(2) we moderns & post-moderns are só self-centered and conceited: praising the past for its supposed “modernity” whenever we spot some trait deemed characteristic of our own age. If we were humbler, we'd rather bemoan the lack of originality of our 'modern' age, and we'd just sigh “nothing new under the sun”.
(3) The potential interactivity of the blog also confers to it some aspects of the “salon” (credits go to Antonia for this insight) - the salon! that lovely societal realm, somewhere in-between the private and the public, a realm where speech reigned .
(4)"[dans ce livre] je ne me suis proposé aucune fin, que domestique et privée. Je n’y ai eu nulle considération […] de ma gloire. [...] Je l’ai voué à la commodité particulière des mes parents et amis : à ce qu’[…] ils y puissent retrouver aucuns traits de mes conditions et humeurs, et que par ce moyen ils nourrissent plus entière et plus vive, la connaissance qu’ils ont eu de moi. […] car c’est moi que je peins. […] Ainsi, lecteur, je suis moi-même la matière de mon livre : ce n’est pas raison que tu emploies ton loisir en un sujet si frivole et si vain. "
(5) Charles Rosen in his Feb 2008 NYRB article « The Genius of Montaigne»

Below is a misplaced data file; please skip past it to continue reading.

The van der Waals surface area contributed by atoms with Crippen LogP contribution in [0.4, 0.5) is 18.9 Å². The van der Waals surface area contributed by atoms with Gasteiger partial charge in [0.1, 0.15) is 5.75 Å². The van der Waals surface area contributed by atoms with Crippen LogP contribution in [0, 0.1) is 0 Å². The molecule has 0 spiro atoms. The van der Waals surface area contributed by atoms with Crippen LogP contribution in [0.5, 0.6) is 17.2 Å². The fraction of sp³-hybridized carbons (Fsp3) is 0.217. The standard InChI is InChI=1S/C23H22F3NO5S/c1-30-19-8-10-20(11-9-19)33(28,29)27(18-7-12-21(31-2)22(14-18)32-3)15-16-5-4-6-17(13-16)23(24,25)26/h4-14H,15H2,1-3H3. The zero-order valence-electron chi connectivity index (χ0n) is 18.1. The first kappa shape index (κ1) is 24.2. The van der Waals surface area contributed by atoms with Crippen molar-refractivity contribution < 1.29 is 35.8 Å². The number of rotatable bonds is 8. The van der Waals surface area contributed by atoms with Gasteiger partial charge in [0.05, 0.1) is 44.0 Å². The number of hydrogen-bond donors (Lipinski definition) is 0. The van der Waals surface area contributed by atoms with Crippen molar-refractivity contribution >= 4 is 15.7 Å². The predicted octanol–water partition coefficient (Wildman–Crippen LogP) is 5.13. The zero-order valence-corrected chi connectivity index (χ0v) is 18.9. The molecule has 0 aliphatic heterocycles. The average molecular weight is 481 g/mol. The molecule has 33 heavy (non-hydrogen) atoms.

(6) quite true!
(7) “we only see what we look at” – I’m aware of my own tunnel-vision, enthusiastically zooming in on any contemporary incarnations of humanist dignity. There’s of course nothing Montaign-esque about the millions of techie-blogs and specialist blogs out there. And also, obviously, most of us do not have a “castle-tower-of-our-own” nor the unrestricted leisure of the gentleman-essayist. What we have at our disposal is, at best, the spare time of the animal laborans.
(8) Am avidly collecting Spring quotes these days: here’ s one from Baudelaire: “Et le printemps et la verdure , Ont tant humilié mon cœur” – “Spring and greenery, have so humiliated my heart”

magically murky moments (1)

Let me first express my gratitude to nuruL H: the sheer zest of her buoyantly alliterative posts & titles is justification enough for alliteration, this lovely linguistic mannerism (in which I too like to indulge).
In many contexts, however, alliteration has a bad reputation (just as rhyme has): it is considered as frivolous & superfluous. A silly ornament, distracting from the message.

I’m of course quite used to accept humbly society’s strictures on the aesthetic (2) , but as far as language is concerned, I do beg to differ, & to grumble: there’s more to alliteration than a silly play!

Looking for a smack of serious science to back this up, I found a reference to the
memory-enhancing benefits of alliteration.
Which may suggest that our brain not only stores words as symbols or signs, but also according to their sound. (3)